Uranium speculation is knocking on Bears Ears’ doorstep
Two companies owning 324 mining claims announce plans to drill 25 exploration wells at Harts Point.
Two Canadian uranium mining companies on Tuesday announced plans to drill 25 reconnaissance wells on the edge of Bears Ears National Monument, raising the possibility of large-scale industrial development in some of the country’s most sensitive areas without a major environmental assessment.
Atomic Minerals Corp. holds 324 mining claims covering 6,480 acres of public land at Harts Point in San Juan County, northwest of Monticello, according to a company press release announcing a binding agreement with a second company, Kraken Energy, to develop the claims. Both companies are headquartered in Vancouver, BC and their shares are traded on Canadian stock exchanges.
Atomic claims that this land could be home to some of the richest uranium deposits in the country and says it already has Bureau of Land Management permits for the wells, which can be drilled once a $58,000 deposit is posted.
The announcement stunned Utah wilderness advocates, who say the project highlights so much that is wrong with the nation’s outdated mining laws.
“You have an operator who can get out literally a stone’s throw from Bears Ears and drill 25 wells with very little notice and very minimal scrutiny,” said Landon Newell, an attorney for the Southern Utah Wilderness Alliance. “That’s crazy.”
Last October, Atomic Minerals announced that its US subsidiary, Recoupment Exploration Co. LLC, had staked the 324 20-acre uranium claims at Harts Point. The claims were staked under the Mining Act of 1872, enacted at a time when the government was prioritizing mineral development over other uses of public lands.
“Federal land managers have on record stated that the Mines Act of 1872 leaves them no choice but to allow mining, whether the land is better used for recreation, conservation, renewable energy, or even fossil fuel extraction,” EarthWorks explains , a nonprofit organization, in a policy statement dedicated to reforming the law. “Lose regulations allow mining companies to come in, dig up fortunes and get out of the mess. Too often taxpayers – not polluters – pay for clean-up.”
Newell alleges the Canadian uranium companies are relying on outdated and irrelevant reports to support speculation that there are uranium deposits worth mining at Harts Point.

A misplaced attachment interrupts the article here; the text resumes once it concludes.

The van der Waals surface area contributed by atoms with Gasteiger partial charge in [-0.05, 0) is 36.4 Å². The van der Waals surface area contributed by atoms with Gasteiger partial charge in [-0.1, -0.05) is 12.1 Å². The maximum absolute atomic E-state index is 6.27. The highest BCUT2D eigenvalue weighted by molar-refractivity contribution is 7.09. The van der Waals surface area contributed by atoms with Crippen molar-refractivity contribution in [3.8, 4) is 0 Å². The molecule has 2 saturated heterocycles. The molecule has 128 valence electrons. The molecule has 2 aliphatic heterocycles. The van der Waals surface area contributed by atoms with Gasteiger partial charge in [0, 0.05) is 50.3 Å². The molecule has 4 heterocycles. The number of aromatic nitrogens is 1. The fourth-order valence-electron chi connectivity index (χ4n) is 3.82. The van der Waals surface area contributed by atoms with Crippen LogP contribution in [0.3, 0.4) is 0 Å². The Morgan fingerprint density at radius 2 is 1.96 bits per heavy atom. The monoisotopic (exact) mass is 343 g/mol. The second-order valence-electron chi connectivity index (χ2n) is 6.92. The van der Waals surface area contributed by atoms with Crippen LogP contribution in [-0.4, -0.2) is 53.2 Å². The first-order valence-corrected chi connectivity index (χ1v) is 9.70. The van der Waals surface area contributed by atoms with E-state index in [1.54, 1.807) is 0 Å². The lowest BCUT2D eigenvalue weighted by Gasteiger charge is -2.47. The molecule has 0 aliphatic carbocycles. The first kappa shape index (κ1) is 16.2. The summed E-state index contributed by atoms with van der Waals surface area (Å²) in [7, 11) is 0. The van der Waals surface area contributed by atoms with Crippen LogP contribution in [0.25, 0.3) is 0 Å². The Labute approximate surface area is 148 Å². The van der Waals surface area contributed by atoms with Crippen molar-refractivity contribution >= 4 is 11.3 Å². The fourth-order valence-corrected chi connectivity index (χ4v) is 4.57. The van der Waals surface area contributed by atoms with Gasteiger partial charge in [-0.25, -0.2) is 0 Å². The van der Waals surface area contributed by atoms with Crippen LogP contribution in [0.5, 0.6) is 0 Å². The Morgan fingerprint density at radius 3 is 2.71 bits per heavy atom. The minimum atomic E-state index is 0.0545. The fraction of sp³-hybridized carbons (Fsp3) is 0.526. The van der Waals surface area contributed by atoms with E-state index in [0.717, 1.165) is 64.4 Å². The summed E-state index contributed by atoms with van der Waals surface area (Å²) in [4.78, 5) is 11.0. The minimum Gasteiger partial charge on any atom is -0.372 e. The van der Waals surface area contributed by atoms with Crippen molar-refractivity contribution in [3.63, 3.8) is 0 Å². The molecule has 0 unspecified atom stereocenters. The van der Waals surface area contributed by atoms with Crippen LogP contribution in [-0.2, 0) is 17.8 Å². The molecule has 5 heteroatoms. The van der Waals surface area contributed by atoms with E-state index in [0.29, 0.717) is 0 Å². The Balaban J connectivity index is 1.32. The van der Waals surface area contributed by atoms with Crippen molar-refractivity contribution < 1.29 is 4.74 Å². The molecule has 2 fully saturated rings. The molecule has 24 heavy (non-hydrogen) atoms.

“They’re trying to make themselves important to get investors interested,” Newell said. “They are acting like they’ve found the mother cargo while threatening one of the most scenic landscapes in all of Utah, and doing so without public participation or agency scrutiny.”
The BLM was unable to provide any timely comment on this story. An Atomic Minerals employee did not respond to a voicemail.
Yesterday’s uranium boom left a legacy of well-documented toxic exposures among tribal communities in the Four Corners region that are still being felt today. It would be ironic if the federal government now allowed industry to develop new uranium deposits on public lands that the Navajo, Ute, and Hopi tribes hold sacred without tribal consultation.
Harts Point sits on land originally proposed by these tribes for inclusion in Bears Ears National Monument.
The companies’ announcements, aimed at potential investors, fail to mention the claims’ proximity to the 1.3 million-acre national monument designated by President Barack Obama in 2016 to protect the region’s myriad archaeological sites. The controversial designation came at the request of Native American tribes with cultural and ancestral ties to the San Juan County landscape.
However, the companies highlighted Harts Point’s proximity to the country’s only operating uranium mill, located 40 road miles away at White Mesa.
Why does Atomic Minerals say uranium could be found here?
According to company chairman Garrett Ainsworth, data from three oil and gas wells drilled decades ago show “off-gauge radioactivity,” suggesting the deposits coincide with the once-prolific Lisbon Valley mining district, about 19 miles to the west , could be comparable.
The Lisbon District, which operated up to 17 mines between 1948 and 1988, produced 80 million pounds of ore grading 0.34% uranium oxide, according to company press releases.
Newell dismissed the company’s conclusions as speculation.
They looked at old drill hole data and core samples and they said there was this world-class amount of uranium there,” Newell said. “This is pure speculation because the wells are 50 years old. They are dry holes and have always been public knowledge. So anyone could have seen them.
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Drilling will target the Chinle Formation, which lies between 1,200 and 1,400 feet below surface and is believed by Company officials to host rich ore. During the uranium boom of the 1950’s, four mines tapped this formation 7 miles west of Harts Point in what was then the Upper Indian District.
“Once drilling permits have been received and targets selected at Harts Point, our team is eager to begin work on this property in the most prominent uranium mining jurisdiction in the United States,” said Matthew Schwab, CEO of Kraken, in the press release of octopuses.
Under the agreement between the two companies, Kraken is to spend $1.5 million developing the game over 18 months to acquire a 65% interest in the claims, and an additional $2 million over 30 months to secure a 75% stake. The resulting mines would be operated as a joint venture between Kraken and Atomic Minerals.